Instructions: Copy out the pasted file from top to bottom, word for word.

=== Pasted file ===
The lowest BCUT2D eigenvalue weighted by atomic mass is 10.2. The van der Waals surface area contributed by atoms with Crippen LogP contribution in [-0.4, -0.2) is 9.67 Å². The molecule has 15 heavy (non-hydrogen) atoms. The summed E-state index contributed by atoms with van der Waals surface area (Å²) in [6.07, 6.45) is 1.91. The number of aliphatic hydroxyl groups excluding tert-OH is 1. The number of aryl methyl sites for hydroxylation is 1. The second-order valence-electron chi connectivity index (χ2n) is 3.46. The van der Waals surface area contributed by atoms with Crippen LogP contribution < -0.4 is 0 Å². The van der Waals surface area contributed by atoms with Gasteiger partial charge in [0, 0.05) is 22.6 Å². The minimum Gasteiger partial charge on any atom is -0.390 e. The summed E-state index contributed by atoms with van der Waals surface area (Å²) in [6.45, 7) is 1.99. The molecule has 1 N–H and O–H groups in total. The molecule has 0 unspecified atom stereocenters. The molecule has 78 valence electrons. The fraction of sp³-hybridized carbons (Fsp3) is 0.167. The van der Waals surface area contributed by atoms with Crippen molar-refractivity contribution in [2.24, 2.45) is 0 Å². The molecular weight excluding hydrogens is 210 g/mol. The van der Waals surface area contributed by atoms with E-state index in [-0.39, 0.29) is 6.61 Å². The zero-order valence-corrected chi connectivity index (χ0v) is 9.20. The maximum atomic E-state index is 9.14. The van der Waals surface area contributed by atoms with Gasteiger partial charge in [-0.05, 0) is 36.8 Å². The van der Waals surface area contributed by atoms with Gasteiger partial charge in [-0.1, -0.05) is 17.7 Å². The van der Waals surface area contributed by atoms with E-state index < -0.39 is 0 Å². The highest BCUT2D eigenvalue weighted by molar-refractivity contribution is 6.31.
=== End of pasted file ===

The lowest BCUT2D eigenvalue weighted by atomic mass is 10.2. The van der Waals surface area contributed by atoms with Crippen LogP contribution in [-0.4, -0.2) is 9.67 Å². The molecule has 15 heavy (non-hydrogen) atoms. The summed E-state index contributed by atoms with van der Waals surface area (Å²) in [6.07, 6.45) is 1.91. The number of aliphatic hydroxyl groups excluding tert-OH is 1. The number of aryl methyl sites for hydroxylation is 1. The second-order valence-electron chi connectivity index (χ2n) is 3.46. The van der Waals surface area contributed by atoms with Crippen LogP contribution < -0.4 is 0 Å². The van der Waals surface area contributed by atoms with Gasteiger partial charge in [0, 0.05) is 22.6 Å². The minimum Gasteiger partial charge on any atom is -0.390 e. The summed E-state index contributed by atoms with van der Waals surface area (Å²) in [6.45, 7) is 1.99. The molecule has 1 N–H and O–H groups in total. The molecule has 0 unspecified atom stereocenters. The molecule has 78 valence electrons. The fraction of sp³-hybridized carbons (Fsp3) is 0.167. The van der Waals surface area contributed by atoms with Crippen molar-refractivity contribution in [2.24, 2.45) is 0 Å². The molecular weight excluding hydrogens is 210 g/mol. The van der Waals surface area contributed by atoms with E-state index in [-0.39, 0.29) is 6.61 Å². The zero-order valence-corrected chi connectivity index (χ0v) is 9.20. The maximum atomic E-state index is 9.14. The van der Waals surface area contributed by atoms with Gasteiger partial charge in [-0.05, 0) is 36.8 Å². The van der Waals surface area contributed by atoms with Gasteiger partial charge in [-0.1, -0.05) is 17.7 Å². The van der Waals surface area contributed by atoms with E-state index < -0.39 is 0 Å². The highest BCUT2D eigenvalue weighted by molar-refractivity contribution is 6.31.